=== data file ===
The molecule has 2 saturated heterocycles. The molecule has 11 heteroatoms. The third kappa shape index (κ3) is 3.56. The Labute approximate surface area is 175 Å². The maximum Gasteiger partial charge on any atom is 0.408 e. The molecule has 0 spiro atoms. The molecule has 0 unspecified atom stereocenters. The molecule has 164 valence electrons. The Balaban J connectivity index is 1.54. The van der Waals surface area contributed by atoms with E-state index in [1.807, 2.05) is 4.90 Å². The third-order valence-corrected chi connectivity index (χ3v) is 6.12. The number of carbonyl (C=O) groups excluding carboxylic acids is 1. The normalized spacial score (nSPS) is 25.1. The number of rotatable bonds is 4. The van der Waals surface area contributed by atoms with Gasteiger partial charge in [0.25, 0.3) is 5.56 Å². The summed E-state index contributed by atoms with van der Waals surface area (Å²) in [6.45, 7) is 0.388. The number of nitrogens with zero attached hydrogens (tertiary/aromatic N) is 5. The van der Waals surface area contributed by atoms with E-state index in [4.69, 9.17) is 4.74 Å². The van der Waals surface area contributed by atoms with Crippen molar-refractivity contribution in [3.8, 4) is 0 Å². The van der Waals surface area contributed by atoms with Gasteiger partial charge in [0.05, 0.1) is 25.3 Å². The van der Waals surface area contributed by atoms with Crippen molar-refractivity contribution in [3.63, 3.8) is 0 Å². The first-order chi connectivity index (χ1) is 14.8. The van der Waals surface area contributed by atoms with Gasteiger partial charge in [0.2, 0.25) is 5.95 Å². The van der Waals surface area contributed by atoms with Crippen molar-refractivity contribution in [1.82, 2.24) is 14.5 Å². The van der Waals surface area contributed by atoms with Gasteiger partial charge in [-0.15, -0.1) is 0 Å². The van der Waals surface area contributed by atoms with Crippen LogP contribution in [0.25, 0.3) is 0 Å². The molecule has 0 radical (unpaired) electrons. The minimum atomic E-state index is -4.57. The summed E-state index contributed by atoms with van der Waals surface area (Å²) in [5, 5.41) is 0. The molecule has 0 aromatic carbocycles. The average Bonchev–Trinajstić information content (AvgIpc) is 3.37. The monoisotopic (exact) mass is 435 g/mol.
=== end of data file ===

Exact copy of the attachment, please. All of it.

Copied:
The molecule has 2 saturated heterocycles. The molecule has 11 heteroatoms. The third kappa shape index (κ3) is 3.56. The Labute approximate surface area is 175 Å². The maximum Gasteiger partial charge on any atom is 0.408 e. The molecule has 0 spiro atoms. The molecule has 0 unspecified atom stereocenters. The molecule has 164 valence electrons. The Balaban J connectivity index is 1.54. The van der Waals surface area contributed by atoms with E-state index in [1.807, 2.05) is 4.90 Å². The third-order valence-corrected chi connectivity index (χ3v) is 6.12. The number of carbonyl (C=O) groups excluding carboxylic acids is 1. The normalized spacial score (nSPS) is 25.1. The number of rotatable bonds is 4. The van der Waals surface area contributed by atoms with Gasteiger partial charge in [0.25, 0.3) is 5.56 Å². The summed E-state index contributed by atoms with van der Waals surface area (Å²) in [6.45, 7) is 0.388. The number of nitrogens with zero attached hydrogens (tertiary/aromatic N) is 5. The van der Waals surface area contributed by atoms with E-state index in [4.69, 9.17) is 4.74 Å². The van der Waals surface area contributed by atoms with Crippen molar-refractivity contribution in [3.8, 4) is 0 Å². The van der Waals surface area contributed by atoms with Gasteiger partial charge in [0.05, 0.1) is 25.3 Å². The van der Waals surface area contributed by atoms with Crippen molar-refractivity contribution in [3.63, 3.8) is 0 Å². The first-order chi connectivity index (χ1) is 14.8. The van der Waals surface area contributed by atoms with Gasteiger partial charge in [0.2, 0.25) is 5.95 Å². The van der Waals surface area contributed by atoms with Crippen molar-refractivity contribution in [1.82, 2.24) is 14.5 Å². The van der Waals surface area contributed by atoms with Gasteiger partial charge in [-0.15, -0.1) is 0 Å². The van der Waals surface area contributed by atoms with Crippen LogP contribution in [0.25, 0.3) is 0 Å². The molecule has 0 radical (unpaired) electrons. The minimum atomic E-state index is -4.57. The summed E-state index contributed by atoms with van der Waals surface area (Å²) in [5, 5.41) is 0. The molecule has 0 aromatic carbocycles. The average Bonchev–Trinajstić information content (AvgIpc) is 3.37. The monoisotopic (exact) mass is 435 g/mol.